Sentence appeals in Victoria: second statistical research report

Criminal justice Criminal law Sentencing Victoria

One of the main roles of the Court of Appeal in Victoria is to review sentences on appeal from the County Court or the trial division of the Supreme Court and correct any errors identified in the sentencing process. In addition to remedying any identified errors, the Court of Appeal’s decisions provide guidance to courts on sentencing matters and help maintain public confidence in the criminal justice system.

This report identifies all cases that were originally sentenced in the County and Supreme Courts (the higher courts) from 1 July 2013 to 30 June 2014 (the index year), and describes the outcomes in those cases in which sentences were appealed and finalised from 1 July 2013 to 31 December 2016 (the reference period).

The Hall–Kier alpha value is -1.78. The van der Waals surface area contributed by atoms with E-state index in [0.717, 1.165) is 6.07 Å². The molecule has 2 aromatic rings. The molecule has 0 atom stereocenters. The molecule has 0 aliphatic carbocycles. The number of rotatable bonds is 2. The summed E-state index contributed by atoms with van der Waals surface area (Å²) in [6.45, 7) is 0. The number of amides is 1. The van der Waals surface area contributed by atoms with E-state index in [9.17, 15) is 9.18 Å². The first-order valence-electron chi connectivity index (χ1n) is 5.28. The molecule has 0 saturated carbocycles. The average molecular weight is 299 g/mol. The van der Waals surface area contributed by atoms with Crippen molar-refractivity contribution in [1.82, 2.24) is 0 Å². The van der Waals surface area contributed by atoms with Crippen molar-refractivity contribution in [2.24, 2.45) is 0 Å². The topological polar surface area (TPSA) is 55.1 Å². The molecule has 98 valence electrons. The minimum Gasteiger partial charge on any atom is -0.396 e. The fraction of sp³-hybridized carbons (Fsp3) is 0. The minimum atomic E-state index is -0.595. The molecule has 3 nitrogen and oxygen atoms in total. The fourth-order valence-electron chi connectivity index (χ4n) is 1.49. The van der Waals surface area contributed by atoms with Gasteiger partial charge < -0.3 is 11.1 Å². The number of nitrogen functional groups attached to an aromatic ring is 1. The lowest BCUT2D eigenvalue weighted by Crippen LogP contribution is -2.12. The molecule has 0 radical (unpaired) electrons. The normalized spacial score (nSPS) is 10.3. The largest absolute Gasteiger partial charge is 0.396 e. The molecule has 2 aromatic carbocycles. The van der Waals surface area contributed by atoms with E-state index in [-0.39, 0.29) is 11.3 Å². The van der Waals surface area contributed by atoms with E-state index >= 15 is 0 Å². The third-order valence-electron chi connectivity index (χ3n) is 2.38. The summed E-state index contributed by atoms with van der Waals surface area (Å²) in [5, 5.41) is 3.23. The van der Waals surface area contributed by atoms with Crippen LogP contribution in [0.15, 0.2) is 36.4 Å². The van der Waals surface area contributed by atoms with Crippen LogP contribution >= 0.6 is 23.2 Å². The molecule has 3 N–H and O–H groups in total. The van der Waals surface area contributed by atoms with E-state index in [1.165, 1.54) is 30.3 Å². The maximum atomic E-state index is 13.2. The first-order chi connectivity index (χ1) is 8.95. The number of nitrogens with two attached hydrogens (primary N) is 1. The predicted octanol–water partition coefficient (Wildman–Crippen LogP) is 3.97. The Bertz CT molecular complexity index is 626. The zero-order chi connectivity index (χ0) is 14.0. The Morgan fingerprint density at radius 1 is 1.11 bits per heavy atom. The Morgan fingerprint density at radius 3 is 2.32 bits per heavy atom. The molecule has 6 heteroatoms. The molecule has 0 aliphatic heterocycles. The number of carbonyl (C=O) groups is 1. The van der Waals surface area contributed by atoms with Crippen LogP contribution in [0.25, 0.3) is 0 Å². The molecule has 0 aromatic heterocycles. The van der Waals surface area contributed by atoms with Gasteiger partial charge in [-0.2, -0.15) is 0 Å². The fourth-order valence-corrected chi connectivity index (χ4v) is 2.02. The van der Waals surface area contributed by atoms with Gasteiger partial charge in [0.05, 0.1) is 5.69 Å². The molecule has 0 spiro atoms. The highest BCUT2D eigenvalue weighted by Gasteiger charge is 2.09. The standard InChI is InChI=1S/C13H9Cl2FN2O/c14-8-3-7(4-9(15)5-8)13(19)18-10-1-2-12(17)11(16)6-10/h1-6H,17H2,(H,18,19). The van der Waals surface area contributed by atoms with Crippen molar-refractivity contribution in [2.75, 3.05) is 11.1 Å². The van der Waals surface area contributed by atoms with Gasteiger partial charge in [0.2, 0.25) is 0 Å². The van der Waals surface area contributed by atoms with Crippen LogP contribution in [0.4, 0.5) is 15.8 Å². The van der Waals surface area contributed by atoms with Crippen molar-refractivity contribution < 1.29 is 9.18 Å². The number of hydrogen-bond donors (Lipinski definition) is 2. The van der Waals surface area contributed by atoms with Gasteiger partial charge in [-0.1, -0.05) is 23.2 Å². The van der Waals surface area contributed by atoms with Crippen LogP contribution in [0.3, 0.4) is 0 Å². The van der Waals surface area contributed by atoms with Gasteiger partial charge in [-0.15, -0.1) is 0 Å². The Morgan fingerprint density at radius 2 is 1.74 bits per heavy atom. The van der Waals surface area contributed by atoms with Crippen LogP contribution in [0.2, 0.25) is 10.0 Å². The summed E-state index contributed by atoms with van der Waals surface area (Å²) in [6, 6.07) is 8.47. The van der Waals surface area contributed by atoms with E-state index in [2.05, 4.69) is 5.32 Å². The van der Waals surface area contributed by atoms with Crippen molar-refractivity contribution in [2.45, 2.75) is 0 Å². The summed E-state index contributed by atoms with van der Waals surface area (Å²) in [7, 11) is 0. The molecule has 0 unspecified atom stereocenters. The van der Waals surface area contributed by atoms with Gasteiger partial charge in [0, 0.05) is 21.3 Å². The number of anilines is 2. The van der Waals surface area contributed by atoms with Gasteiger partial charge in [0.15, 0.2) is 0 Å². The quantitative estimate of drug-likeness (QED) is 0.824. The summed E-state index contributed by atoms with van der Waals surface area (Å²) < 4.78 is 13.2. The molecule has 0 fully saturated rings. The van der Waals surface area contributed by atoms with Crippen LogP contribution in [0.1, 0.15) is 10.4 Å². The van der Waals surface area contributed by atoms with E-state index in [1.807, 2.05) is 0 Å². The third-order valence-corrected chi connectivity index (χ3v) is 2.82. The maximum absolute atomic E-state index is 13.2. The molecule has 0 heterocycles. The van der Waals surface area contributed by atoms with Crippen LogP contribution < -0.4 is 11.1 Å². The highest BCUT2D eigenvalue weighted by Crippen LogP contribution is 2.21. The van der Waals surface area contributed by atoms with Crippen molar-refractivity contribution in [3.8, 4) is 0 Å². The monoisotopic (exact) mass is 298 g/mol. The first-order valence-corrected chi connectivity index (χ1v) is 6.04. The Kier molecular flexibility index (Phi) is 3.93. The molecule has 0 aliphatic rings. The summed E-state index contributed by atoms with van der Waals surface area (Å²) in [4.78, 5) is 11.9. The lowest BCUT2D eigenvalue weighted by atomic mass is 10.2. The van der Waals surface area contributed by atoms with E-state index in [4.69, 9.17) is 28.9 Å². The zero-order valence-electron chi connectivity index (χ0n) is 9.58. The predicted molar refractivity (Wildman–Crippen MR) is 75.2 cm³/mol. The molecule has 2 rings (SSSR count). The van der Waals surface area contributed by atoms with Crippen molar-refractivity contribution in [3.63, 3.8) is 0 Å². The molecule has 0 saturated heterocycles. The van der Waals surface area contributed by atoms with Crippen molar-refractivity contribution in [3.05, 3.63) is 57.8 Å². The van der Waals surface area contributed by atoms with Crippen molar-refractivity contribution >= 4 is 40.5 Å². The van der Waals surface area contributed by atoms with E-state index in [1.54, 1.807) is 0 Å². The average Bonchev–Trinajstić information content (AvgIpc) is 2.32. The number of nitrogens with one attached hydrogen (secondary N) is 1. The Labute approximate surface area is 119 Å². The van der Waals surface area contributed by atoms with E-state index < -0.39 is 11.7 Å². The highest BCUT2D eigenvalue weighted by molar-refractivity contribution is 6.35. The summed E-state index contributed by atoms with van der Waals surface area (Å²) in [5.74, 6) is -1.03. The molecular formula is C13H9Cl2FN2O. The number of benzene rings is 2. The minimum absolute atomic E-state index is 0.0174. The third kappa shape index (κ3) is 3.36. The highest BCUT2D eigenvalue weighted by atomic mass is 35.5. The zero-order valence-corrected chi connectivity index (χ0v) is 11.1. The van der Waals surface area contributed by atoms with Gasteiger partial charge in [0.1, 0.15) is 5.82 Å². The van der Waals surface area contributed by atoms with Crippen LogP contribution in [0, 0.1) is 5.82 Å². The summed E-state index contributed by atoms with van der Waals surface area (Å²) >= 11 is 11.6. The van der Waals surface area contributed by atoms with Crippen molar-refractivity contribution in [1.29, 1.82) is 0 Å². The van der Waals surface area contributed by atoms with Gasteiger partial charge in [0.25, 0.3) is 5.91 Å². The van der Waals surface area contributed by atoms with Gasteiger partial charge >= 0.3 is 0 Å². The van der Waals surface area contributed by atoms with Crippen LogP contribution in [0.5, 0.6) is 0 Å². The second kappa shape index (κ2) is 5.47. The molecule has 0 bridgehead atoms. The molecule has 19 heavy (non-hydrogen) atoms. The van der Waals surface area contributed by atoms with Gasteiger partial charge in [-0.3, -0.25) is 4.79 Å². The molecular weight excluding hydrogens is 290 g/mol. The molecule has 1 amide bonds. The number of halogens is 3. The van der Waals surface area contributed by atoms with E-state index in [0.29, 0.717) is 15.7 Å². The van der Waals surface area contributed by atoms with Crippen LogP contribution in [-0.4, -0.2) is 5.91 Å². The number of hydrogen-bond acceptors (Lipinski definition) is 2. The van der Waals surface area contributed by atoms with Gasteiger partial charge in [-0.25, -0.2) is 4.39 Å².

Using that sample of cases, this report answers the following questions:

  • What proportion of cases sentenced in the higher courts in 2013–14 resulted in a sentence appeal during the reference period?
  • What proportion of sentence appeals were initiated by the offender, the Crown (the prosecution) or both the offender and the Crown?
  • What original sentence types and lengths were most likely to be appealed?
  • Which offence types were most likely to be involved in a sentence appeal?
  • What changes were made to the original sentence after a successful sentence appeal (including both the total effective sentence and the non-parole period)?

The Council has previously published a report on sentence appeals in Victoria (the 2012 report), which examined various aspects of the criminal appeals process between 1996 and 2011.2 In the lead up to that report, there were concerns about the backlog of criminal appeals, many of them appeals against sentence.

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